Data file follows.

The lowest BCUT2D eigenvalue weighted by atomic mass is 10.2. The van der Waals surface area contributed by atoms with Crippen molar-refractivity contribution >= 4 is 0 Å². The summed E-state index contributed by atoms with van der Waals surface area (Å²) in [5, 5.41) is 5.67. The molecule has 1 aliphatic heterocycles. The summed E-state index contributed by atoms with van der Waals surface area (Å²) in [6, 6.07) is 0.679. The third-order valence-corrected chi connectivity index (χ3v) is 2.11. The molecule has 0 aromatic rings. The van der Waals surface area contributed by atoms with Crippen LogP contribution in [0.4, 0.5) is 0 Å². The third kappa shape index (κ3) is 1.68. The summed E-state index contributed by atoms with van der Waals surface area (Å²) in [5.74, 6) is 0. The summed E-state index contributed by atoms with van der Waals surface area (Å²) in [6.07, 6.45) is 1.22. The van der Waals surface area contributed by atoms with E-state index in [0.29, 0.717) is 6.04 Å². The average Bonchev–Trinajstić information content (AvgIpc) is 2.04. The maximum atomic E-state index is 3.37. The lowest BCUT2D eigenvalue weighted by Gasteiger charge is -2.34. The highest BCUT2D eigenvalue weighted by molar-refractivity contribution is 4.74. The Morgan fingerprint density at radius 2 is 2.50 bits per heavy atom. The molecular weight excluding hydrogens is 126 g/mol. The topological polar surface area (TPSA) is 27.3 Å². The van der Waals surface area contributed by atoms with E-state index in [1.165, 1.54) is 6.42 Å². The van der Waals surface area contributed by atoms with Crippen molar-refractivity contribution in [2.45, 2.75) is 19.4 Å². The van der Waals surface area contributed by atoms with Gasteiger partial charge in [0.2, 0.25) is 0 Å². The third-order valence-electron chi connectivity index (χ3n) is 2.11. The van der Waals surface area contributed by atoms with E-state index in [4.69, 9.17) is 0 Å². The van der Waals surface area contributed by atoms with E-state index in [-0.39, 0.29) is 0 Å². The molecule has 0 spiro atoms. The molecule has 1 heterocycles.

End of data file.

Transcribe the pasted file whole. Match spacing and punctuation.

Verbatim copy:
The lowest BCUT2D eigenvalue weighted by atomic mass is 10.2. The van der Waals surface area contributed by atoms with Crippen molar-refractivity contribution >= 4 is 0 Å². The summed E-state index contributed by atoms with van der Waals surface area (Å²) in [5, 5.41) is 5.67. The molecule has 1 aliphatic heterocycles. The summed E-state index contributed by atoms with van der Waals surface area (Å²) in [6, 6.07) is 0.679. The third-order valence-corrected chi connectivity index (χ3v) is 2.11. The molecule has 0 aromatic rings. The van der Waals surface area contributed by atoms with Crippen LogP contribution in [0.4, 0.5) is 0 Å². The third kappa shape index (κ3) is 1.68. The summed E-state index contributed by atoms with van der Waals surface area (Å²) in [5.74, 6) is 0. The summed E-state index contributed by atoms with van der Waals surface area (Å²) in [6.07, 6.45) is 1.22. The van der Waals surface area contributed by atoms with E-state index in [0.29, 0.717) is 6.04 Å². The average Bonchev–Trinajstić information content (AvgIpc) is 2.04. The maximum atomic E-state index is 3.37. The lowest BCUT2D eigenvalue weighted by Gasteiger charge is -2.34. The highest BCUT2D eigenvalue weighted by molar-refractivity contribution is 4.74. The Morgan fingerprint density at radius 2 is 2.50 bits per heavy atom. The molecular weight excluding hydrogens is 126 g/mol. The topological polar surface area (TPSA) is 27.3 Å². The van der Waals surface area contributed by atoms with E-state index in [1.165, 1.54) is 6.42 Å². The van der Waals surface area contributed by atoms with Crippen molar-refractivity contribution in [2.45, 2.75) is 19.4 Å². The van der Waals surface area contributed by atoms with Gasteiger partial charge in [0.2, 0.25) is 0 Å². The third-order valence-electron chi connectivity index (χ3n) is 2.11. The van der Waals surface area contributed by atoms with E-state index in [4.69, 9.17) is 0 Å². The van der Waals surface area contributed by atoms with E-state index in [-0.39, 0.29) is 0 Å². The molecule has 0 spiro atoms. The molecule has 1 heterocycles.